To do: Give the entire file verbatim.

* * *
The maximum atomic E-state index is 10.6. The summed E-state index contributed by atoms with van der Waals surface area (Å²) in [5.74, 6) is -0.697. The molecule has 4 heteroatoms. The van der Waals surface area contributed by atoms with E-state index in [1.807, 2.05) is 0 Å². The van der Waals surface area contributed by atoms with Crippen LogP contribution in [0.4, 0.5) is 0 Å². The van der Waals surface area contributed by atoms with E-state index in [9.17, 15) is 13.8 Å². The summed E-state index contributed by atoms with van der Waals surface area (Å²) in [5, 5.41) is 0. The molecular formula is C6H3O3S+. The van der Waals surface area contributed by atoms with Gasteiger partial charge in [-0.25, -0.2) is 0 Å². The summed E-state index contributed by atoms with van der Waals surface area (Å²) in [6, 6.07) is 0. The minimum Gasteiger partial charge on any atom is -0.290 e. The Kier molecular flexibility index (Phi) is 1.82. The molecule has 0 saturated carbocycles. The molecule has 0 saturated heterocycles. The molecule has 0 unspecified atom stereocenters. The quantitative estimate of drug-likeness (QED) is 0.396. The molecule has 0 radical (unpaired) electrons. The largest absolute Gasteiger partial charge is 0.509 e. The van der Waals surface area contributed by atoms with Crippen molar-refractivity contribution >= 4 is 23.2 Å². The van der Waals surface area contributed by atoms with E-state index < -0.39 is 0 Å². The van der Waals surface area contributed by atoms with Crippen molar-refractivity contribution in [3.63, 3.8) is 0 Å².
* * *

The maximum atomic E-state index is 10.6. The summed E-state index contributed by atoms with van der Waals surface area (Å²) in [5.74, 6) is -0.697. The molecule has 4 heteroatoms. The van der Waals surface area contributed by atoms with E-state index in [1.807, 2.05) is 0 Å². The van der Waals surface area contributed by atoms with Crippen LogP contribution in [0.4, 0.5) is 0 Å². The van der Waals surface area contributed by atoms with E-state index in [9.17, 15) is 13.8 Å². The summed E-state index contributed by atoms with van der Waals surface area (Å²) in [5, 5.41) is 0. The molecular formula is C6H3O3S+. The van der Waals surface area contributed by atoms with Gasteiger partial charge in [-0.25, -0.2) is 0 Å². The summed E-state index contributed by atoms with van der Waals surface area (Å²) in [6, 6.07) is 0. The minimum Gasteiger partial charge on any atom is -0.290 e. The Kier molecular flexibility index (Phi) is 1.82. The molecule has 0 saturated carbocycles. The molecule has 0 saturated heterocycles. The molecule has 0 unspecified atom stereocenters. The quantitative estimate of drug-likeness (QED) is 0.396. The molecule has 0 radical (unpaired) electrons. The largest absolute Gasteiger partial charge is 0.509 e. The van der Waals surface area contributed by atoms with Crippen molar-refractivity contribution >= 4 is 23.2 Å². The van der Waals surface area contributed by atoms with E-state index < -0.39 is 0 Å². The van der Waals surface area contributed by atoms with Crippen molar-refractivity contribution in [3.63, 3.8) is 0 Å².